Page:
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How Does a BiPAP Machine Work?

author image Sandy Keefe
Sandy Keefe, M.S.N., R.N., has been a freelance writer for over five years. Her articles have appeared in numerous health-related magazines, including "Advance for Nurses" and "Advance for Long-Term Care Management." She has written short stories in anthologies such as "A Cup of Comfort for Parents of Children with Special Needs."
How Does a BiPAP Machine Work?
A young woman sleeps with a BiPAP machine on. Photo Credit: mcbworld/iStock/Getty Images

People diagnosed with obstructive sleep apnea, OAS, seldom get a good night’s sleep. As the muscles at the back of their throats relax, the upper airways may narrow or collapse during inspiration. Snoring, followed by airway collapse, leads to periods of intermittent pauses in breathing known as apnea. When the pauses are long enough or frequent enough, the brain is deprived of oxygen and it signals the body to cough, choke or gasp to re-start the breathing cycle. The person may awaken and resume normal breathing, only to repeat the cycle, according to the Mayo Clinic. A bilevel positive airway pressure, or BiPAP, machine can effectively stop this dysfunctional sleep cycle.

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Although many people are familiar with CPAP, or continuous positive airway pressure, machines, BiPAP therapy is less known. Both types of machines have a programmable unit that compresses air, masks, headgear that attaches to the face and tubing to connect the mask and machine. A BiPAP machine delivers compressed air, as a CPAP unit does, but it features two different pressures.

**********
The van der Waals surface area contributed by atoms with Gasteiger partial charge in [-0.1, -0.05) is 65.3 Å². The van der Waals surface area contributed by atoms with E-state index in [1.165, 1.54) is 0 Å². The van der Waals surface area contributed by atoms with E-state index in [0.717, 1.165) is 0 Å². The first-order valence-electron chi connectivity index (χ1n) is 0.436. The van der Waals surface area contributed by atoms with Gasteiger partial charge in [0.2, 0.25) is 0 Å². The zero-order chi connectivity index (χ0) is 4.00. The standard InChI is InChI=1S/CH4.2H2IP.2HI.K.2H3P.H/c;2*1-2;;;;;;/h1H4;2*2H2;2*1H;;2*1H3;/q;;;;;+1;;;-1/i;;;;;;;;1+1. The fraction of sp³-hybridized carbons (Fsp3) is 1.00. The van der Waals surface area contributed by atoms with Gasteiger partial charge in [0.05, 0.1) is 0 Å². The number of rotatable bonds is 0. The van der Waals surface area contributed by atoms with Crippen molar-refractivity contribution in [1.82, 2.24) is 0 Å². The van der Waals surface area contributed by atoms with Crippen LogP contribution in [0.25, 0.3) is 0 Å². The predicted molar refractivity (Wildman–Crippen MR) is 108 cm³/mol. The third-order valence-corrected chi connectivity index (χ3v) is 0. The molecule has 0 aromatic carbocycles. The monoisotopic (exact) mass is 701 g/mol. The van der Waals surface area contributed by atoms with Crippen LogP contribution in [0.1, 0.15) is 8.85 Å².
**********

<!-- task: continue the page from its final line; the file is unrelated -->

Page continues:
BiPAP machines are programmed to deliver air at an inhalation pressure, or IPAP, when the person inhales through the mask and tubing. When the person exhales, the BiPAP unit senses the change and switches to a lower exhalation pressure, or EPAP, according to Emedicine. By providing constant yet variable resistance within the upper airways, BiPAP therapy prevents the airway collapse that leads to snoring and apnea.


People who use CPAP have to breathe against constant resistance from the pre-programmed setting, but those who use BiPAP technology don’t have to work as hard to exhale against the lower EPAP. People with significant respiratory disease or those who aren’t able to acclimate to the constant pressure of CPAP may be more comfortable with BiPAP therapy, the Mayo Clinic says.


BiPAP users appreciate a more normal sleep cycle, uninterrupted by apnea and snoring, and their bed partners enjoy a better night’s sleep, too. People who use BiPAP machines say they are more alert, less drowsy, more productive and in a better mood during daytime hours. In addition, MedlinePlus reports, these people say their concentration and memory skills improve with BiPAP therapy. Untreated OAS can cause high blood pressure, stroke, cardiovascular disease and even death. According to the American Association of Oral and Maxillofacial Surgeons, BiPAP therapy reduces these long-term risks.


It takes time for new BiPAP users to feel comfortable with the sounds of the air compressor, the feel of the mask and headgear and the sight of machinery on the bedside table. The Mayo Clinic recommends that people collaborate with a doctor or sleep care professional to get the best possible fit and most comfortable BiPAP arrangement.

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